Monday, October 31, 2022

"Partitive Exegesis"?

"...partitive exegesis: the common patristic stratey of determining whether a biblical passage is speaking of the Son of God in terms of his deity or in terms of his humanity. (Matthew Y. Emerson and Luke Stamps, "On Trinitarian Theological Method," in Keith S. Whitefied, ed., Trinitarian Theology: Theological Models and Doctrinal Application, p. 116)

In the supposed modern retrieval of trinitarian orthodoxy, certain trends in academia has started to make its way into Reformed circles as they lure people to the thoughts of Thomas Aquinas. This supposed ressourcement in part seems to be a re-reading of classical theology using a Thomistic framework, and this fiters into one's hermeneutics and exegesis of the text of Scripture.

As defined by Matthew Emerson and Luke Stamps, "partitive exegesis," a word that was not present during most of Reformed history, is reading Scripture about Jesus Christ, then asking the question, "Is this talking about Jesus in his divine nature, or Jesus in his human nature"? In a certain sense, the question is innocent. After all, if you believe Jesus has two natures: one human and one divine, then certainly when you read for example that Jesus slept, you might want to ask whether this means the divine nature can sleep. But is the question really that innnocent?

Exegesis is the interpretive task whereby the meaning of a text is derived from the text itsef. It is a literary endaevor, as it deals with texts in contexts. In order for an interpretive process to be exegesis, the meaning of the text has to be read out of ("ex-") the text of Scripture. The oppposite of exegesis is eisesegesis, where meaning is read into ("eis-") the text of Scripture. Now, for a long time, the term used to describe Protestant exegesis of Scripture is "Grammatical Historical (G-H) Exegesis," where attention is paid to the grammar and the historical context of any text of Scripture. As God communicates in words through the Word, meaning is seen to be found in the words inspired by God, and G-H exegesis is the highest compliment paid to the primacy of the written word in Scripture. An expansion of G-H exegesis is Redemmptive-Historical (R-H) exegesis, where Reformed exegetes point out the progressive revelation of Scripture, with Scripture interpreting Scripture. All of such progression in one unified Word brings forward God's plan of redemption, the one plan in both the Old as well as the New Testaments. Through exegetes and bibical theologians such as Gehardus Vos and Herman Ridderbos, this canonical reading of Scripture can be indeed seen to emerge organically from Scripture itself. G-H and R-H are not, as some might think, competing methods of interpreting the Scripture. Rather, R-H expands upon the insights of the G-H method, emphasizing that Scripture's way of interpreting itself must be seen and utilized by us as well.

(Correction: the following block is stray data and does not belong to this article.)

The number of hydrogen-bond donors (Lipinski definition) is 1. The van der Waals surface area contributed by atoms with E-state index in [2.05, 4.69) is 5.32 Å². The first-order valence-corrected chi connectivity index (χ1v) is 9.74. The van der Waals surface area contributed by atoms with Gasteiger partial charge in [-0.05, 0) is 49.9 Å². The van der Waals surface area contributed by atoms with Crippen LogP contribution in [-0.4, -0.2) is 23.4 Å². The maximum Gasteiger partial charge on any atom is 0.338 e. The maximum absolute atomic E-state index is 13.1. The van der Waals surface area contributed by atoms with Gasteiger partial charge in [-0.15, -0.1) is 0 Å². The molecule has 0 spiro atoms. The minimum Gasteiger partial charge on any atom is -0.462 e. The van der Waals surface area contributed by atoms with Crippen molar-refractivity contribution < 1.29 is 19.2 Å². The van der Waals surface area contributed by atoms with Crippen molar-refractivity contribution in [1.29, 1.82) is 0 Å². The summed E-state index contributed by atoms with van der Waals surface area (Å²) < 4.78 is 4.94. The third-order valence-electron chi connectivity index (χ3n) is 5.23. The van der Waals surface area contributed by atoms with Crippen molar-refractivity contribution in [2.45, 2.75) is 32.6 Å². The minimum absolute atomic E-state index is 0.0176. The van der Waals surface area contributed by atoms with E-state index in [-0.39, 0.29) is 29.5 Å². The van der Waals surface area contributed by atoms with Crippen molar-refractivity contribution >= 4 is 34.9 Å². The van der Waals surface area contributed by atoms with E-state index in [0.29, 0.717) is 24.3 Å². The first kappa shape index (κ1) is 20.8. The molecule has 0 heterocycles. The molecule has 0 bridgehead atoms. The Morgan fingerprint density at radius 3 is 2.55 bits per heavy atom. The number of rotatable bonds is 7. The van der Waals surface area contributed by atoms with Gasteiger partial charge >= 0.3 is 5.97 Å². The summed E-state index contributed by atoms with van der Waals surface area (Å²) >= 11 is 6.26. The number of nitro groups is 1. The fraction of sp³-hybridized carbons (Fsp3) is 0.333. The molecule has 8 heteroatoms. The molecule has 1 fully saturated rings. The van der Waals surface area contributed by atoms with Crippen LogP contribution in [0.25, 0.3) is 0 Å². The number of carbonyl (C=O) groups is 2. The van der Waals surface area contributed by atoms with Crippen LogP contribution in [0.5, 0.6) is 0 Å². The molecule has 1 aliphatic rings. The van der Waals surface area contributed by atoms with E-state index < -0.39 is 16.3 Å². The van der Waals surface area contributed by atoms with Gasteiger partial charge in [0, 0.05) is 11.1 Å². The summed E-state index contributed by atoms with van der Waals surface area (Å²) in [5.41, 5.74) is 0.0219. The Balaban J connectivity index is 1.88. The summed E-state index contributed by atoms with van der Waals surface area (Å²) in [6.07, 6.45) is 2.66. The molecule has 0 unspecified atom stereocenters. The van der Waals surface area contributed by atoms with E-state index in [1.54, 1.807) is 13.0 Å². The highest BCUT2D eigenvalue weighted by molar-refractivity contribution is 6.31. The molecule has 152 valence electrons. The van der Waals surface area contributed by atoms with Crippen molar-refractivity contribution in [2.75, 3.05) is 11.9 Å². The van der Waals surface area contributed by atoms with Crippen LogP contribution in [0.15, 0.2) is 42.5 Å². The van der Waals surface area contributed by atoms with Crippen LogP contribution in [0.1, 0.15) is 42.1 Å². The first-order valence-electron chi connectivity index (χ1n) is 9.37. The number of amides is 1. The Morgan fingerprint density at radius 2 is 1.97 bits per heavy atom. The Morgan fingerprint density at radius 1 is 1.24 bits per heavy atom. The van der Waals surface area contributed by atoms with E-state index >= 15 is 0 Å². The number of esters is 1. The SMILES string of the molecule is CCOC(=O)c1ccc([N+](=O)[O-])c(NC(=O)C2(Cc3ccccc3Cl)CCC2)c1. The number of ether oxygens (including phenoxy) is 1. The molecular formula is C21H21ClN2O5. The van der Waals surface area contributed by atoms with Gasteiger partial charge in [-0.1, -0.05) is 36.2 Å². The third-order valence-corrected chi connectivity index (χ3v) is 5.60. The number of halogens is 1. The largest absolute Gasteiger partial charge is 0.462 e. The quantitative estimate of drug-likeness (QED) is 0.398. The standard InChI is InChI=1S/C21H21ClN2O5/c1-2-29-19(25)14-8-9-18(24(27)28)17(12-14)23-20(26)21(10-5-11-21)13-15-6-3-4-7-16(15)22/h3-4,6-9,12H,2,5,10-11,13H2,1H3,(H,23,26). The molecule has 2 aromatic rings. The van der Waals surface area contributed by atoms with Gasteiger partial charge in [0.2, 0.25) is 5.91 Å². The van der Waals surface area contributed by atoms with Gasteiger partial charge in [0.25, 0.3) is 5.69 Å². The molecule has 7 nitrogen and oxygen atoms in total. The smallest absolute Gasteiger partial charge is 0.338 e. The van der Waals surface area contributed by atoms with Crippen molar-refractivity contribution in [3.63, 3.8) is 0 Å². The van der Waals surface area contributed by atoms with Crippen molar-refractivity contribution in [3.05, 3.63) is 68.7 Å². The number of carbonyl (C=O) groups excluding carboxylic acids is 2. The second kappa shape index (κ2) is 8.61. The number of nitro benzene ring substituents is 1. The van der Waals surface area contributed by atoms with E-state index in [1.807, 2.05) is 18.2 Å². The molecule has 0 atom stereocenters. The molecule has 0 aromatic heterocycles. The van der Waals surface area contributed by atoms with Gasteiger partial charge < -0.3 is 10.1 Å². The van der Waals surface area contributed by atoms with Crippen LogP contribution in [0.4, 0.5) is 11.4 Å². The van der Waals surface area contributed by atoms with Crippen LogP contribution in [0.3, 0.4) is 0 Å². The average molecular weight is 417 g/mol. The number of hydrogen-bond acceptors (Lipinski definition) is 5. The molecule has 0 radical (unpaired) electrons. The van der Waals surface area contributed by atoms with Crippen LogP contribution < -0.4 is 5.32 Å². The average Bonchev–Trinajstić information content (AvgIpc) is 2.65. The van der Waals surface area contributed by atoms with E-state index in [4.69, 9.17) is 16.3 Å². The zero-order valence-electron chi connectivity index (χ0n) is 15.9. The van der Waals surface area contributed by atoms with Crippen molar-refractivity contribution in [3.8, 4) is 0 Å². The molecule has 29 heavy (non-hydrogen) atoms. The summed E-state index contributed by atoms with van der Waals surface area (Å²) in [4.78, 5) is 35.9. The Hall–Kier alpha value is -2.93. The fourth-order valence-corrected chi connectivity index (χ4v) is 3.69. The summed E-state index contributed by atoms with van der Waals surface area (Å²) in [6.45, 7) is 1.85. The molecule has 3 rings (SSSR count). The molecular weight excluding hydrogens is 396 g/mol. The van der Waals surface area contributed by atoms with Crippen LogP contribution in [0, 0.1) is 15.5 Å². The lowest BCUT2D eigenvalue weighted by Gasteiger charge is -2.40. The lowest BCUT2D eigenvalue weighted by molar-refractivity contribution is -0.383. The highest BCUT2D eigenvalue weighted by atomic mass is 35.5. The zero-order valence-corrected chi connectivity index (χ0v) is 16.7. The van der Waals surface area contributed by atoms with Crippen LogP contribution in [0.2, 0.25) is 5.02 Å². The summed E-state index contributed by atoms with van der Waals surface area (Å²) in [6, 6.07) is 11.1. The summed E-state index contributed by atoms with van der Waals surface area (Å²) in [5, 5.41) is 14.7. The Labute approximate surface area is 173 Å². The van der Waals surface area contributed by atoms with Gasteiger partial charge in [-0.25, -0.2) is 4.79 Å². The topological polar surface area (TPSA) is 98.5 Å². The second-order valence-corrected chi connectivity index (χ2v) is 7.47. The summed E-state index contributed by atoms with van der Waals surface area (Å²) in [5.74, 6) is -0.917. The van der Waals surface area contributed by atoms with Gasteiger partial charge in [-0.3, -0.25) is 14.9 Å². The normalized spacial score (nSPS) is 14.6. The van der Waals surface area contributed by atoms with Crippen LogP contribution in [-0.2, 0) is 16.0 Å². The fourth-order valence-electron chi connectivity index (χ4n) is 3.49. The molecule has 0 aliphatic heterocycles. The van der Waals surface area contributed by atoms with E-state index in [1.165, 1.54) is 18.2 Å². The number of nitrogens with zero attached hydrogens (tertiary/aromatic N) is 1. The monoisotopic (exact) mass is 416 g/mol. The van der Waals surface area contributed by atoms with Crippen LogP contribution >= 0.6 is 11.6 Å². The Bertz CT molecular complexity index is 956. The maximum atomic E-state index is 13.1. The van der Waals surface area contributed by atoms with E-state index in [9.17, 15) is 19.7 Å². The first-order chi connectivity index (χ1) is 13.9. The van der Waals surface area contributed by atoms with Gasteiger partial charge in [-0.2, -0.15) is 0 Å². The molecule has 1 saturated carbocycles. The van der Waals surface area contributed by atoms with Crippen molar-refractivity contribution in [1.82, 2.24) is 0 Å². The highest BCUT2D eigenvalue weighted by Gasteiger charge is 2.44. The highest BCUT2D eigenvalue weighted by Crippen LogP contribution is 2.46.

If exegesis is to read meaning from the text of inspired Scripture, then there are limits to what is exegesis and what is not exegesis. It is from the exegesis of Scripture that we arrive at fragments of biblical truth — what the Bible teaches in particular texts. While we acknowledge that God's truth is indeed whole, nevertheless, an examination of the text of Scripture itself does not grant us this whole truth. The discipline of systematic theology therefore is meant to eludicate biblical truths. Systematic theology builds upon the fragments of biblical truth, and seek to systematize them and in so doing smooth out any flaws in our exegeses. Systematic theology is necessary for the Christian to know the unity of God's (ectypal) truths, but it is itself not exegesis. One is not doing exegesis when one is engaged in systematic theology. Rather, one begins with truths arrived at via exegesis, and then synthesize the biblical system of truth, the "pattern of sound words" (2 Tim. 1:13), from them. In order for something to be truly biblical, founded on Scripture, sound exegesis must be at the base of one's systematic theology.

It is on this note that we look at this thing called "partitive exegesis." Does this "exegesis" derives its truths from the text of Scripture? The obvious answer is no. It calls us to ask a question that is not found anywhere in that text. On this answer alone, we must reject its label of being "exegesis." But I have said that the question is "in a sense innocent," haven't I? Yes, when we are trying to synthesize biblical truths into a coherent system. "Partitive exegesis" is therefore not exegesis but theologizing. But, if the question should be asked anyway, why the concern over terminology? The concern comes about because of how easy it is to confuse one's theology with Scripture. If it is seen as exegesis, then one has placed the usage of this "exegesis" beyond criticism. Anyone who criticizes any use of this "partitice exegesis" is seen to be not truly interpreting Scripture, being tarred with the slur "biblicist." But if the issue is over systematic theology, then no view is considered as a "default" view. Contested views have to be argued and debated, where both sides can appeal to Scripture, and Christians have to deliberate over which view is more faithful to Scriipture.